The difference between a garden that looks its best for a few brief days and one that delights the eye for weeks and months on end is frequently just a matter of good planning and judicious care. Tracy DiSabato-Aust has devoted years to studying how to plan and care for perennials so that a garden can be a real showplace with a minimum of maintenance.
The first key to success lies in good site planning and plant selection that emphasizes each plant's strengths. Following that in importance is learning how and when to prune and shape perennials to produce more flowers, encourage lush new growth, discourage pests, stagger bloom times, and maintain vigorous health.
Amazingly, this is the first book that covers this essential topic in detail, although books on pruning woody plants abound. Deadheading, pinching, cutting back, thinning, disbudding, and deadleafing are among the techniques in the gardener's arsenal that are thoroughly explained and illustrated. An extensive encyclopedia of important perennial species and cultivars explains the pruning and maintenance needs of each plant. Wonderfully useful appendices offer a month-by-month planting and maintenance schedule for the typical perennial garden.
Illustrated with 131 striking photographs by the author, this book will show both amateur and professional gardeners how to give their perennials the kind of care that will allow them to look their very best.
This is my favorite book on perennials. Has taught me a lot and continues to help me select plants for my garden. My best lesson from this book was the section on pruning to control height and delay blooming. Who new? I'm now more in control of my bloom performance. Thanks Tracy!
It is my Bible! What more can I say?
Great info on very practical advice, such as, pruning, pinching, deadheading, etc. I refer to it often! A definite must have for any beginner gardener or garden guru! It even has pages in the back to keep your own garden journal! Great pics too. Well worth the money for sure.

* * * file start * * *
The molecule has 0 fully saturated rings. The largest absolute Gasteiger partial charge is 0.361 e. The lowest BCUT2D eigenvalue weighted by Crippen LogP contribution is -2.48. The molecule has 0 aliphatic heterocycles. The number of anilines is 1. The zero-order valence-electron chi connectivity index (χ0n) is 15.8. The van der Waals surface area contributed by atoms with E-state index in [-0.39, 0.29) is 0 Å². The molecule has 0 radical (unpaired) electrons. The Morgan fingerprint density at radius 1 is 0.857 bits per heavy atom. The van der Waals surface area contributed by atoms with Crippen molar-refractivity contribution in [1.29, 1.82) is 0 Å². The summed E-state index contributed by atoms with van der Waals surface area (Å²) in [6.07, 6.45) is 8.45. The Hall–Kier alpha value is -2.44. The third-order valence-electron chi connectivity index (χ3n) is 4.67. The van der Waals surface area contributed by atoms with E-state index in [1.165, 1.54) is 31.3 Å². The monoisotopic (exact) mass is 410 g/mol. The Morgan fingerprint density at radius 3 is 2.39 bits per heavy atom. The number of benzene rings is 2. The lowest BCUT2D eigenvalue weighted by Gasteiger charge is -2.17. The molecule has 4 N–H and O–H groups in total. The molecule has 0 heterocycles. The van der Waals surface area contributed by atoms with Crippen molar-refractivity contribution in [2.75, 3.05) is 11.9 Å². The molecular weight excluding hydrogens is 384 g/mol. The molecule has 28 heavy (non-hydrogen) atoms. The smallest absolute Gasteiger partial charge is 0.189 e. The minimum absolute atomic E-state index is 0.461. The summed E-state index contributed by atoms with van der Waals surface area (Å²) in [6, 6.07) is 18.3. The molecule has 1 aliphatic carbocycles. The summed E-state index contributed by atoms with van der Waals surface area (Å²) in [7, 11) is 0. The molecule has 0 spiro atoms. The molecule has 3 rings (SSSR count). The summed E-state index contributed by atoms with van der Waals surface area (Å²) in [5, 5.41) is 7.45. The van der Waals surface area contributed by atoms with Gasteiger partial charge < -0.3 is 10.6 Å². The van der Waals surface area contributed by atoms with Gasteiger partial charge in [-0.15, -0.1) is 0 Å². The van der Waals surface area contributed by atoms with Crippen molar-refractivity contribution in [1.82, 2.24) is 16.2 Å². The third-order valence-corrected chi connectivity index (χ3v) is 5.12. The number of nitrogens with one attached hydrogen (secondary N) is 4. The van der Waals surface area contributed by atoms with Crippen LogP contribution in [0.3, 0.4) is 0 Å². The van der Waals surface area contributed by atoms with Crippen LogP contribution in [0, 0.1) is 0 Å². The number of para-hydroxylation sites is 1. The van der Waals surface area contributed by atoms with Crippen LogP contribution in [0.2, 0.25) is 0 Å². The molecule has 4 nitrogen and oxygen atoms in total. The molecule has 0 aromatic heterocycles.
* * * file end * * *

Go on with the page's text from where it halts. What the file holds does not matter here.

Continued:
The author doesn't suffer from self-doubt, includes lots of pictures of her blonde self, and is a bit smug, but hey,...this is a useful book. I don't know of another book that has exactly this approach. And I like the lists in the appendix on times of year to divide plants, etc. Although I think Larry Hodgson's book on perennials is better, I wouldn't be without this one either.
I have found this book very helpful. The author does a great job having before and after pictures ( or you could say pruned and unpruned plants) of the plants she is describing. If you don't have this book, you should!
This book tells it all. A one stop place for all the information you'll every need on how to care for your perennials. I just received it and have refered to it several times. I'm sure this will be one of my best used.... first go to gardening books.
A revised edition of this book was released in 2006.....This is a great book about plant maintenance....deadheading, pinching, fertilizing, dividing, just about everything you need to know to maintain your plants. The lists in the back of the book are one of the most useful and helpful things about this book. This edition has more photos, a new journal for your own garden and expanded commentary.